There’s no doubt that the once prosperous buy-to-let market has hit the rocks in recent times, after nearly 20 years of almost unprecedented growth since the 1990s.
Thanks to the introduction of supposedly punitive tax levies and a 3% additional stamp duty charge, a marketplace that was worth an estimated £239 billion at its peak has gradually seen its bubble burst since 2016.
Despite this, the buy-to-let market remains incredibly popular amongst private landlords nationwide. The only issue here is that a handful of less reputable property-owners have taken to cutting corners as a way of optimising their profits and offsetting their additional tax burden.
What are the Risks When a Landlord doesn’t have Insurance?
In some respects, landlords are actually empowered to cut certain corners by the vagaries of UK law. More specifically, they’re not legally compelled to purchase insurance for their properties, and this enables them to lease houses and flats without the necessary protections in place.
Whilst this may help landlords to save money and boost their short-term profits, however, it’s a strategy that’s fraught with risk for both property-owners and tenants alike.
To understand these risks further, it’s important to consider some of the insurance products available to landlords. The most obvious of these is landlord building insurance, which is required to cover the cost of repairing or rebuilding a property in the event of its structure being damaged and destroyed.
This type of coverage provides protection for all parties, as your initial investment is immediately safeguarded regardless of what fate befalls the property.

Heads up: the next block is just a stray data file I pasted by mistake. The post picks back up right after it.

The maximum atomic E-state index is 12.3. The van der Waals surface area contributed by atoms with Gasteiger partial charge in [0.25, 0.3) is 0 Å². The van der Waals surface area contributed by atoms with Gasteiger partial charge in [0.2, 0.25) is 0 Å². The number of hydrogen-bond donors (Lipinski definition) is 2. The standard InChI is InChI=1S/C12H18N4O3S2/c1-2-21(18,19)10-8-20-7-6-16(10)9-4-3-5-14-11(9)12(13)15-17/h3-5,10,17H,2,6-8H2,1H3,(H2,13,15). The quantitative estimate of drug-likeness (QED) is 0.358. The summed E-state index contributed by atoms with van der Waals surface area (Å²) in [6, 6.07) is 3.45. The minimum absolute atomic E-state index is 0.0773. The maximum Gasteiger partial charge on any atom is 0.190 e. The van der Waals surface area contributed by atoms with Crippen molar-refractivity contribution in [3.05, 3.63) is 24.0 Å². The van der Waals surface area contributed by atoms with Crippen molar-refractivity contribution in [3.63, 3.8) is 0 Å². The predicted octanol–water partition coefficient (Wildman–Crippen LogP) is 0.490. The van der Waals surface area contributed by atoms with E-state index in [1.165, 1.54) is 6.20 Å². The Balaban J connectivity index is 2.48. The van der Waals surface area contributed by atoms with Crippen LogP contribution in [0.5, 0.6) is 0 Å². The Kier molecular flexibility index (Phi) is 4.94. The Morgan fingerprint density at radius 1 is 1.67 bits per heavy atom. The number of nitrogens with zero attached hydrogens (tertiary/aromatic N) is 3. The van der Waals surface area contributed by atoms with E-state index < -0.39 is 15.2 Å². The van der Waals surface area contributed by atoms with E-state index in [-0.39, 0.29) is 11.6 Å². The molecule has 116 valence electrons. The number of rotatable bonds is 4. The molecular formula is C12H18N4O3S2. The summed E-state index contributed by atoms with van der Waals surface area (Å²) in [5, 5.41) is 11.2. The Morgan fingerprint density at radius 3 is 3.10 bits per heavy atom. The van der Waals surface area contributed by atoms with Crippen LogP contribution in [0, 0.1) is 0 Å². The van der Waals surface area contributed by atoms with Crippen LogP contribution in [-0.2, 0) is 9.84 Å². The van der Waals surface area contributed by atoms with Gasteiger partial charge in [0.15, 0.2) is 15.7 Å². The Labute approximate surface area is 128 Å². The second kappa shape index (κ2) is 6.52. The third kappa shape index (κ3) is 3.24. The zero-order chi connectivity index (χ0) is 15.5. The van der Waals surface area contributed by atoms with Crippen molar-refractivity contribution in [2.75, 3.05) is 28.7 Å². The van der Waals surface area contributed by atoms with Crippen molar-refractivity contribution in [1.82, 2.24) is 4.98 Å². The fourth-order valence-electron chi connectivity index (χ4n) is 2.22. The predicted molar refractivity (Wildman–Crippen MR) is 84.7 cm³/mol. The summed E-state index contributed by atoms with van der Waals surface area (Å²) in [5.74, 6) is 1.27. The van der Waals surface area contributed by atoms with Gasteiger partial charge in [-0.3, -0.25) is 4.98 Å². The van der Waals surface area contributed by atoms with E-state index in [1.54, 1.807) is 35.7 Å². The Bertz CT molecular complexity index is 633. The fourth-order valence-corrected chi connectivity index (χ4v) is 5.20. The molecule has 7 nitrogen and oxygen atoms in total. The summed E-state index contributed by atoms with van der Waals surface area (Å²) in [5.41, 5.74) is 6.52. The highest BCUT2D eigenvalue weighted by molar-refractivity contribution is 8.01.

In the case of tenants, they’re able to pay their rent safe in the knowledge that their home can be restored if it’s damaged, and without this they’ll have no choice but to find interim accommodation elsewhere.
On a similar note, landlords should compel renters to insure their own material possessions that are housed within the property, with this written as a requirement of their tenancy agreement.
Whilst this doesn’t necessarily save them any money (as this type of policy must be taken out and paid for by tenants), it creates transparency for landlords and negates the risk of legal battles in the event of fire or damage.
How can Landlords Negate these Risks?
Regardless of what the law says, landlords have a moral duty to safeguard their tenants and protect them in the event of the structure being damaged.
This means that landlords must avoid the type of short-term thinking that prioritises profits over best practice, as they look to invest in relevant and comprehensive types of coverage.
The best strategy is for landlords to seek out comprehensive policies that are priced competitively, with service providers such as Homelet able to help in this respect.
This way, they can protect both their investment and the homes of individual tenants, whilst also reducing costs and optimising profitability in an ethical and sustainable way.
To read more on topics like this, check out the lifestyle category.